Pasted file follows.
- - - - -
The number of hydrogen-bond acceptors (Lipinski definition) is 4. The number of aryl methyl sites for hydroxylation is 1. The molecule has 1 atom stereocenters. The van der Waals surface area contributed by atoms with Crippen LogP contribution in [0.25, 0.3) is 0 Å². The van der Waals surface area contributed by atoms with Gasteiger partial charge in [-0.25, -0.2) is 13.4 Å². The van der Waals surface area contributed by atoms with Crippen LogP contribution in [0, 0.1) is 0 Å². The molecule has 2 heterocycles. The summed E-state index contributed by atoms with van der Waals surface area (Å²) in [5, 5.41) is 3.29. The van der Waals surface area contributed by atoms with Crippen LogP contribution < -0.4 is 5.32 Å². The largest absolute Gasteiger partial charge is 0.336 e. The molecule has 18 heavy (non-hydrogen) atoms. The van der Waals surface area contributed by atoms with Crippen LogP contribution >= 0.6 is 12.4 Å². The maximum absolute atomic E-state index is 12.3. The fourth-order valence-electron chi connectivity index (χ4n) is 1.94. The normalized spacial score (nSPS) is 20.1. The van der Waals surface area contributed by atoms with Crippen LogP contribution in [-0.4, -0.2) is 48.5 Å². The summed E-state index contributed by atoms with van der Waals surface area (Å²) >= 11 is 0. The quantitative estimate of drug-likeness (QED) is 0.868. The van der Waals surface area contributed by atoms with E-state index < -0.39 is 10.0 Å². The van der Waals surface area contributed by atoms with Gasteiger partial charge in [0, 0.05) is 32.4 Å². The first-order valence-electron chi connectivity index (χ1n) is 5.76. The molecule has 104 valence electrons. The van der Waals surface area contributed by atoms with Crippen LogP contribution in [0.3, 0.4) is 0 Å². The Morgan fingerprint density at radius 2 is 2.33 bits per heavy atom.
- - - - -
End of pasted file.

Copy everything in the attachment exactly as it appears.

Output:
The number of hydrogen-bond acceptors (Lipinski definition) is 4. The number of aryl methyl sites for hydroxylation is 1. The molecule has 1 atom stereocenters. The van der Waals surface area contributed by atoms with Crippen LogP contribution in [0.25, 0.3) is 0 Å². The van der Waals surface area contributed by atoms with Gasteiger partial charge in [-0.25, -0.2) is 13.4 Å². The van der Waals surface area contributed by atoms with Crippen LogP contribution in [0, 0.1) is 0 Å². The molecule has 2 heterocycles. The summed E-state index contributed by atoms with van der Waals surface area (Å²) in [5, 5.41) is 3.29. The van der Waals surface area contributed by atoms with Crippen LogP contribution < -0.4 is 5.32 Å². The largest absolute Gasteiger partial charge is 0.336 e. The molecule has 18 heavy (non-hydrogen) atoms. The van der Waals surface area contributed by atoms with Crippen LogP contribution >= 0.6 is 12.4 Å². The maximum absolute atomic E-state index is 12.3. The fourth-order valence-electron chi connectivity index (χ4n) is 1.94. The normalized spacial score (nSPS) is 20.1. The van der Waals surface area contributed by atoms with Crippen LogP contribution in [-0.4, -0.2) is 48.5 Å². The summed E-state index contributed by atoms with van der Waals surface area (Å²) >= 11 is 0. The quantitative estimate of drug-likeness (QED) is 0.868. The van der Waals surface area contributed by atoms with E-state index < -0.39 is 10.0 Å². The van der Waals surface area contributed by atoms with Gasteiger partial charge in [0, 0.05) is 32.4 Å². The first-order valence-electron chi connectivity index (χ1n) is 5.76. The molecule has 104 valence electrons. The van der Waals surface area contributed by atoms with Crippen LogP contribution in [0.3, 0.4) is 0 Å². The Morgan fingerprint density at radius 2 is 2.33 bits per heavy atom.